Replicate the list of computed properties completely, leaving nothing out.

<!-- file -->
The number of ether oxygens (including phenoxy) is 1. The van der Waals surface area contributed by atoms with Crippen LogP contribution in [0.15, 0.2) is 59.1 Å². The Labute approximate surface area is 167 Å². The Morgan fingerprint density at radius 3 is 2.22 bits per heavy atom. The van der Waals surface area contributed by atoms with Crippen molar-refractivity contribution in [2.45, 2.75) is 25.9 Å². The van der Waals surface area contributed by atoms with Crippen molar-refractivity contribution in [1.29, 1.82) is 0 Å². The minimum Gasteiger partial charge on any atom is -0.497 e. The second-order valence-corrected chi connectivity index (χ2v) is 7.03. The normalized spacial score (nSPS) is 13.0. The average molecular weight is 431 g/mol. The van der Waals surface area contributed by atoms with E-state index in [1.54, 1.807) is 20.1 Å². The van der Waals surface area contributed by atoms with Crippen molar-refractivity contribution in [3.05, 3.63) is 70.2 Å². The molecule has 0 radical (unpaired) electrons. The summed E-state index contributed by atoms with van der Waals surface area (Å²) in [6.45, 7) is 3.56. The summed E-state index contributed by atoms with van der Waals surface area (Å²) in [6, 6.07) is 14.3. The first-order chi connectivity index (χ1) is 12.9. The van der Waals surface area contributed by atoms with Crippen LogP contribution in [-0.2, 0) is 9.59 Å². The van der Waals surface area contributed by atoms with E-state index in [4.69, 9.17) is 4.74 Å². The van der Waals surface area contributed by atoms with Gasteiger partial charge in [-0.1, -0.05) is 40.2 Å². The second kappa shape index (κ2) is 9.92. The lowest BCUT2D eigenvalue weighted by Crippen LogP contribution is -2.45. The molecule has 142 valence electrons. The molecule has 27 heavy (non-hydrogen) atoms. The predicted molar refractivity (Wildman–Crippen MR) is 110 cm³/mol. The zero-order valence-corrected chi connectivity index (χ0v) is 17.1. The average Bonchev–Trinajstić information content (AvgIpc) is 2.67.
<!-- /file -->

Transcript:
The number of ether oxygens (including phenoxy) is 1. The van der Waals surface area contributed by atoms with Crippen LogP contribution in [0.15, 0.2) is 59.1 Å². The Labute approximate surface area is 167 Å². The Morgan fingerprint density at radius 3 is 2.22 bits per heavy atom. The van der Waals surface area contributed by atoms with Crippen molar-refractivity contribution in [2.45, 2.75) is 25.9 Å². The van der Waals surface area contributed by atoms with Crippen molar-refractivity contribution in [1.29, 1.82) is 0 Å². The minimum Gasteiger partial charge on any atom is -0.497 e. The second-order valence-corrected chi connectivity index (χ2v) is 7.03. The normalized spacial score (nSPS) is 13.0. The average molecular weight is 431 g/mol. The van der Waals surface area contributed by atoms with E-state index in [1.54, 1.807) is 20.1 Å². The van der Waals surface area contributed by atoms with Crippen molar-refractivity contribution in [3.05, 3.63) is 70.2 Å². The molecule has 0 radical (unpaired) electrons. The summed E-state index contributed by atoms with van der Waals surface area (Å²) in [6.45, 7) is 3.56. The summed E-state index contributed by atoms with van der Waals surface area (Å²) in [6, 6.07) is 14.3. The first-order chi connectivity index (χ1) is 12.9. The van der Waals surface area contributed by atoms with Crippen LogP contribution in [-0.2, 0) is 9.59 Å². The van der Waals surface area contributed by atoms with E-state index in [4.69, 9.17) is 4.74 Å². The van der Waals surface area contributed by atoms with Gasteiger partial charge in [-0.1, -0.05) is 40.2 Å². The second kappa shape index (κ2) is 9.92. The lowest BCUT2D eigenvalue weighted by Crippen LogP contribution is -2.45. The molecule has 142 valence electrons. The molecule has 27 heavy (non-hydrogen) atoms. The predicted molar refractivity (Wildman–Crippen MR) is 110 cm³/mol. The zero-order valence-corrected chi connectivity index (χ0v) is 17.1. The average Bonchev–Trinajstić information content (AvgIpc) is 2.67.